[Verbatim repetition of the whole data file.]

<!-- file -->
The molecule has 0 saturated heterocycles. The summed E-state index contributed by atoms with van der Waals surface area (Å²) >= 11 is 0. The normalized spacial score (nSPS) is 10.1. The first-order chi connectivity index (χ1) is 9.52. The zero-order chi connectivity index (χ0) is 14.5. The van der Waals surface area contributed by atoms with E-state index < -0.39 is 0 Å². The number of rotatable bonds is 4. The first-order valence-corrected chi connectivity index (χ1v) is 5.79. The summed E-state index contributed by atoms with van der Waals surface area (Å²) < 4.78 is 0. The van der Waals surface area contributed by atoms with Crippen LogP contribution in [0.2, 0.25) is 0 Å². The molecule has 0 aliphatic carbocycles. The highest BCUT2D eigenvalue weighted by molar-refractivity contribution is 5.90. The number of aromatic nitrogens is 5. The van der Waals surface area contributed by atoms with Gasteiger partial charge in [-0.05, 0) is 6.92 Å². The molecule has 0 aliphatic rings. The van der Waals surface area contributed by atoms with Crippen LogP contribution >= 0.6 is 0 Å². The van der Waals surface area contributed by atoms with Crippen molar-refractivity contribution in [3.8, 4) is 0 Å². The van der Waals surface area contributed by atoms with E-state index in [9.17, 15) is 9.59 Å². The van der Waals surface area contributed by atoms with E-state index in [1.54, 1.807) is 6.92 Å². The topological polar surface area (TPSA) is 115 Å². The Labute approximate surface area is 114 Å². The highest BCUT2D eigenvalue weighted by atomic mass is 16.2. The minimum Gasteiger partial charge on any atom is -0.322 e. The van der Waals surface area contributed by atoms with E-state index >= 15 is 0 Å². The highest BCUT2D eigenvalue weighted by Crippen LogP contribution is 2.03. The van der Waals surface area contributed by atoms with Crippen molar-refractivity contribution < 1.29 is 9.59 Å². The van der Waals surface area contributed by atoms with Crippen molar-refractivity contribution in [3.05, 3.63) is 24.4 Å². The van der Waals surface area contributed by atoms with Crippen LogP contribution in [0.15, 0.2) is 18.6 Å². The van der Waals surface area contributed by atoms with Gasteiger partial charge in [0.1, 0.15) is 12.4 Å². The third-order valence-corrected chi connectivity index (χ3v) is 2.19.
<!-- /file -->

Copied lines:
The molecule has 0 saturated heterocycles. The summed E-state index contributed by atoms with van der Waals surface area (Å²) >= 11 is 0. The normalized spacial score (nSPS) is 10.1. The first-order chi connectivity index (χ1) is 9.52. The zero-order chi connectivity index (χ0) is 14.5. The van der Waals surface area contributed by atoms with E-state index < -0.39 is 0 Å². The number of rotatable bonds is 4. The first-order valence-corrected chi connectivity index (χ1v) is 5.79. The summed E-state index contributed by atoms with van der Waals surface area (Å²) < 4.78 is 0. The van der Waals surface area contributed by atoms with Crippen LogP contribution in [0.2, 0.25) is 0 Å². The molecule has 0 aliphatic carbocycles. The highest BCUT2D eigenvalue weighted by molar-refractivity contribution is 5.90. The number of aromatic nitrogens is 5. The van der Waals surface area contributed by atoms with Gasteiger partial charge in [-0.05, 0) is 6.92 Å². The molecule has 0 aliphatic rings. The van der Waals surface area contributed by atoms with Crippen LogP contribution >= 0.6 is 0 Å². The van der Waals surface area contributed by atoms with Crippen molar-refractivity contribution in [3.8, 4) is 0 Å². The van der Waals surface area contributed by atoms with E-state index in [9.17, 15) is 9.59 Å². The van der Waals surface area contributed by atoms with E-state index in [1.54, 1.807) is 6.92 Å². The topological polar surface area (TPSA) is 115 Å². The Labute approximate surface area is 114 Å². The highest BCUT2D eigenvalue weighted by atomic mass is 16.2. The minimum Gasteiger partial charge on any atom is -0.322 e. The van der Waals surface area contributed by atoms with E-state index >= 15 is 0 Å². The highest BCUT2D eigenvalue weighted by Crippen LogP contribution is 2.03. The van der Waals surface area contributed by atoms with Crippen molar-refractivity contribution < 1.29 is 9.59 Å². The van der Waals surface area contributed by atoms with Crippen molar-refractivity contribution in [3.05, 3.63) is 24.4 Å². The van der Waals surface area contributed by atoms with Crippen LogP contribution in [0.15, 0.2) is 18.6 Å². The van der Waals surface area contributed by atoms with Gasteiger partial charge in [0.1, 0.15) is 12.4 Å². The third-order valence-corrected chi connectivity index (χ3v) is 2.19.